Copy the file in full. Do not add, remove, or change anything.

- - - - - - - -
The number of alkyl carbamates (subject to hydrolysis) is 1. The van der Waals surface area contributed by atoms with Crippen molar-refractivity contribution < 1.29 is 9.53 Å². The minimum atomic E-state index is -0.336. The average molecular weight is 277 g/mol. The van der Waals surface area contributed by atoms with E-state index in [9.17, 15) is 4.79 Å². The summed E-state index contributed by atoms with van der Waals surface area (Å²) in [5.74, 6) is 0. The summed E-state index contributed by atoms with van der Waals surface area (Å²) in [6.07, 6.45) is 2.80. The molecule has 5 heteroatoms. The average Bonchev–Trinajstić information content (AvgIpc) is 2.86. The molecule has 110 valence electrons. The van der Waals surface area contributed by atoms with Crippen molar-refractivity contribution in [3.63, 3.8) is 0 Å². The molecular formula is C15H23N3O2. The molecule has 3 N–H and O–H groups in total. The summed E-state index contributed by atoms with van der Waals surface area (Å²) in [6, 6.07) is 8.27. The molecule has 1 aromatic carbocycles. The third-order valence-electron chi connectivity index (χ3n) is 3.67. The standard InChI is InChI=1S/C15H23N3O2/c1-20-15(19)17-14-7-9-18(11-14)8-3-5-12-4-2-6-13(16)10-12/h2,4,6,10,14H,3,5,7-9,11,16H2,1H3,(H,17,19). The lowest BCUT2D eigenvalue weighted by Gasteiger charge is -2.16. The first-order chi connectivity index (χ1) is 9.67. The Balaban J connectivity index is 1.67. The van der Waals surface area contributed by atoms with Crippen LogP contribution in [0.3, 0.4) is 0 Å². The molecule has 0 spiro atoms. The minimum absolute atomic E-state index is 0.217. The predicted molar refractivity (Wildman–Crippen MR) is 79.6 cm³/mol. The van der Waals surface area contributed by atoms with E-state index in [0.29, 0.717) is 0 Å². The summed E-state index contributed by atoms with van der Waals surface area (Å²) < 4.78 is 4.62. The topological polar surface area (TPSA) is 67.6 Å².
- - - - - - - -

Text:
The number of alkyl carbamates (subject to hydrolysis) is 1. The van der Waals surface area contributed by atoms with Crippen molar-refractivity contribution < 1.29 is 9.53 Å². The minimum atomic E-state index is -0.336. The average molecular weight is 277 g/mol. The van der Waals surface area contributed by atoms with E-state index in [9.17, 15) is 4.79 Å². The summed E-state index contributed by atoms with van der Waals surface area (Å²) in [5.74, 6) is 0. The summed E-state index contributed by atoms with van der Waals surface area (Å²) in [6.07, 6.45) is 2.80. The molecule has 5 heteroatoms. The average Bonchev–Trinajstić information content (AvgIpc) is 2.86. The molecule has 110 valence electrons. The van der Waals surface area contributed by atoms with Crippen molar-refractivity contribution in [3.63, 3.8) is 0 Å². The molecular formula is C15H23N3O2. The molecule has 3 N–H and O–H groups in total. The summed E-state index contributed by atoms with van der Waals surface area (Å²) in [6, 6.07) is 8.27. The molecule has 1 aromatic carbocycles. The third-order valence-electron chi connectivity index (χ3n) is 3.67. The standard InChI is InChI=1S/C15H23N3O2/c1-20-15(19)17-14-7-9-18(11-14)8-3-5-12-4-2-6-13(16)10-12/h2,4,6,10,14H,3,5,7-9,11,16H2,1H3,(H,17,19). The lowest BCUT2D eigenvalue weighted by Gasteiger charge is -2.16. The first-order chi connectivity index (χ1) is 9.67. The Balaban J connectivity index is 1.67. The van der Waals surface area contributed by atoms with Crippen LogP contribution in [0.3, 0.4) is 0 Å². The molecule has 0 spiro atoms. The minimum absolute atomic E-state index is 0.217. The predicted molar refractivity (Wildman–Crippen MR) is 79.6 cm³/mol. The van der Waals surface area contributed by atoms with E-state index in [0.29, 0.717) is 0 Å². The summed E-state index contributed by atoms with van der Waals surface area (Å²) < 4.78 is 4.62. The topological polar surface area (TPSA) is 67.6 Å².